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High street store openings at seven-year low

New high street store openings have fallen to their lowest level in seven years, figures suggest.
They fell by 10% from 4,534 in 2016 to 4,083 in 2017 - the lowest since 2010, according to research by the Local Data Company (LDC) which studied the top 500 town centres across Britain.
A total of 5,855 high street stores closed last year - an average of 16 every day.In comparison, an average of 11 opened each day. This is down from 12 in 2016 and 15 in 2013.Beauty salons, coffee shops, cafes, tearooms and ice cream parlours bucked the trend, while bookshops and vaping outlets also remained popular.Stores have been struggling as rising inflation combined with sluggish wage growth means consumers' spending power is shrinking.Lisa Hooker at PwC, who commissioned the research, said the data confirmed the continuing challenges traditional high street retailers face from online shopping and "experience-seeking millennials".She said: "2017 was tough for the British retail industry, particularly the second half of the year.
High street store openings at seven-year low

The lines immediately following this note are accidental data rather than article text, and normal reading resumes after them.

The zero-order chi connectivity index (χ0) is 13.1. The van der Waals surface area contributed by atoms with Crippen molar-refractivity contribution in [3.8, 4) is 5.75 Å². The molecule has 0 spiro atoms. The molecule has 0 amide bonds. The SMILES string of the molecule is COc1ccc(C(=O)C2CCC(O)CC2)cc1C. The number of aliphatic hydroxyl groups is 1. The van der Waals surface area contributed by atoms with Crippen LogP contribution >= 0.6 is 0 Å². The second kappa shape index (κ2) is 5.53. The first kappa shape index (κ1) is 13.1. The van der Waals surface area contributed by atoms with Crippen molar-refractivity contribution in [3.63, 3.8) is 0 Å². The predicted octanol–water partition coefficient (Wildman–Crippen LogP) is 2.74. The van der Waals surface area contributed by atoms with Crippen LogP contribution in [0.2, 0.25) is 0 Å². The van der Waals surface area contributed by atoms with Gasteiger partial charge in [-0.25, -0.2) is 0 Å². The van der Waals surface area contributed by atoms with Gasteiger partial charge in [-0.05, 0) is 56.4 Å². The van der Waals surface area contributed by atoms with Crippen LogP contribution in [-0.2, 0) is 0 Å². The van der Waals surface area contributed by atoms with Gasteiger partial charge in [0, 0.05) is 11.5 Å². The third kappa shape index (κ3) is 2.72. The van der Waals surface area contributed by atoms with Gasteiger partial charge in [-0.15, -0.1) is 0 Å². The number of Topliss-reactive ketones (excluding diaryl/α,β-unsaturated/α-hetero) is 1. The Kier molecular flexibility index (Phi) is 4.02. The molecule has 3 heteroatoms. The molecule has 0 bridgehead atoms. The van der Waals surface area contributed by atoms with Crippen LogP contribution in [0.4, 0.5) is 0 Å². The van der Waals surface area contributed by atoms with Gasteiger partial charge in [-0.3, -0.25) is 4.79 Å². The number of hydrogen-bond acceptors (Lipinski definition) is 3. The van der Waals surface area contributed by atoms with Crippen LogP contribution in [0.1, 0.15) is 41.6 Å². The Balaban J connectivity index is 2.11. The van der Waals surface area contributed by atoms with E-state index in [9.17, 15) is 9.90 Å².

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Coffee shops were among the outlets that bucked the trend
"We saw volatility from month to month and across different sectors as wage growth failed to keep up with inflation, forcing many shoppers to think more carefully about their spending habits."On top of this, many retailers are increasingly feeling the impact of the acceleration of online shopping as consumers begin to feel more comfortable with the price transparency and reliability of delivery options offered by online players."Digital offerings are increasingly becoming make or break in areas like fashion, but also for banks, travel agents and estate agents - all of which closed a significant number of high street outlets last year."The winners at the moment, such as nail bars, coffee shops, bookstores and craft beer pubs, are all flourishing because they serve the needs of emerging consumer segments such as experience-seeking millennials, and offer a differentiated physical proposition that online offerings can't compete with."Lucy Stainton from LDC added: "There is of course no doubting that we are experiencing a period of great change in retail, and the question around the relevance and role of stores is still very much on the industry agenda.
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"It is also interesting to note that despite the onslaught of digital and audiobooks, readily available via the likes of Amazon and Apple, booksellers are on the list of 2017 'risers'."Perhaps unexpected but then again does this suggest there is hope for more traditional retailing of physical products, if done well?"
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